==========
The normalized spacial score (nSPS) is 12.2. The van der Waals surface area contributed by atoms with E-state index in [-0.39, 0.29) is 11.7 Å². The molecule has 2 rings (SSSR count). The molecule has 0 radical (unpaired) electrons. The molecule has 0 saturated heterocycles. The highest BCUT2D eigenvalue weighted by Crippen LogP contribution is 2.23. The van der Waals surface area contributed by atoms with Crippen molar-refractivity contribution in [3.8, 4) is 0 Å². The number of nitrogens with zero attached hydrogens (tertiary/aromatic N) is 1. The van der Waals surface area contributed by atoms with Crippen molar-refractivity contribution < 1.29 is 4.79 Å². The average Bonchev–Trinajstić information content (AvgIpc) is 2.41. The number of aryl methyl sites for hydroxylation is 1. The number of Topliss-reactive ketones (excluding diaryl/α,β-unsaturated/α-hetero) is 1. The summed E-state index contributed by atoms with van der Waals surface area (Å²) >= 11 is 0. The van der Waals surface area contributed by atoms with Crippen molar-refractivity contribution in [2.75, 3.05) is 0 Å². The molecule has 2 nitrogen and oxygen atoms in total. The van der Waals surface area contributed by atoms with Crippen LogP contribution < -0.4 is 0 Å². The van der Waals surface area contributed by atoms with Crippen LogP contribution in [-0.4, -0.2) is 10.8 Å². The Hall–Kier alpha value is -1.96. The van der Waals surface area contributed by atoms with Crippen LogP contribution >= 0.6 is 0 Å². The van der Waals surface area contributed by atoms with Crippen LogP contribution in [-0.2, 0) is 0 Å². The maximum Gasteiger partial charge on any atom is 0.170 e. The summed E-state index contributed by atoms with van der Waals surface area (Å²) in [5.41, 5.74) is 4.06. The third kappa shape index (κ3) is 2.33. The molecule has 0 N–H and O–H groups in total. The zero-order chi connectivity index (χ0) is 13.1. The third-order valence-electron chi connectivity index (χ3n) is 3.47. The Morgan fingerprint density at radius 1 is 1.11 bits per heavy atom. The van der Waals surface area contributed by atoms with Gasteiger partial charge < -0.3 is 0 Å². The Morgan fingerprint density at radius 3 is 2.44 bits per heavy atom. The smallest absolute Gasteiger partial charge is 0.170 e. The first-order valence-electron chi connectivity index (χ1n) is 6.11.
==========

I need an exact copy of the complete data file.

The normalized spacial score (nSPS) is 12.2. The van der Waals surface area contributed by atoms with E-state index in [-0.39, 0.29) is 11.7 Å². The molecule has 2 rings (SSSR count). The molecule has 0 radical (unpaired) electrons. The molecule has 0 saturated heterocycles. The highest BCUT2D eigenvalue weighted by Crippen LogP contribution is 2.23. The van der Waals surface area contributed by atoms with Crippen molar-refractivity contribution in [3.8, 4) is 0 Å². The number of nitrogens with zero attached hydrogens (tertiary/aromatic N) is 1. The van der Waals surface area contributed by atoms with Crippen molar-refractivity contribution < 1.29 is 4.79 Å². The average Bonchev–Trinajstić information content (AvgIpc) is 2.41. The number of aryl methyl sites for hydroxylation is 1. The number of Topliss-reactive ketones (excluding diaryl/α,β-unsaturated/α-hetero) is 1. The summed E-state index contributed by atoms with van der Waals surface area (Å²) >= 11 is 0. The van der Waals surface area contributed by atoms with Crippen molar-refractivity contribution in [2.75, 3.05) is 0 Å². The molecule has 2 nitrogen and oxygen atoms in total. The van der Waals surface area contributed by atoms with Crippen LogP contribution < -0.4 is 0 Å². The van der Waals surface area contributed by atoms with Crippen LogP contribution in [-0.4, -0.2) is 10.8 Å². The Hall–Kier alpha value is -1.96. The van der Waals surface area contributed by atoms with Crippen LogP contribution >= 0.6 is 0 Å². The van der Waals surface area contributed by atoms with Crippen LogP contribution in [-0.2, 0) is 0 Å². The maximum Gasteiger partial charge on any atom is 0.170 e. The summed E-state index contributed by atoms with van der Waals surface area (Å²) in [5.41, 5.74) is 4.06. The third kappa shape index (κ3) is 2.33. The molecule has 0 N–H and O–H groups in total. The zero-order chi connectivity index (χ0) is 13.1. The third-order valence-electron chi connectivity index (χ3n) is 3.47. The Morgan fingerprint density at radius 1 is 1.11 bits per heavy atom. The van der Waals surface area contributed by atoms with Gasteiger partial charge < -0.3 is 0 Å². The Morgan fingerprint density at radius 3 is 2.44 bits per heavy atom. The smallest absolute Gasteiger partial charge is 0.170 e. The first-order valence-electron chi connectivity index (χ1n) is 6.11.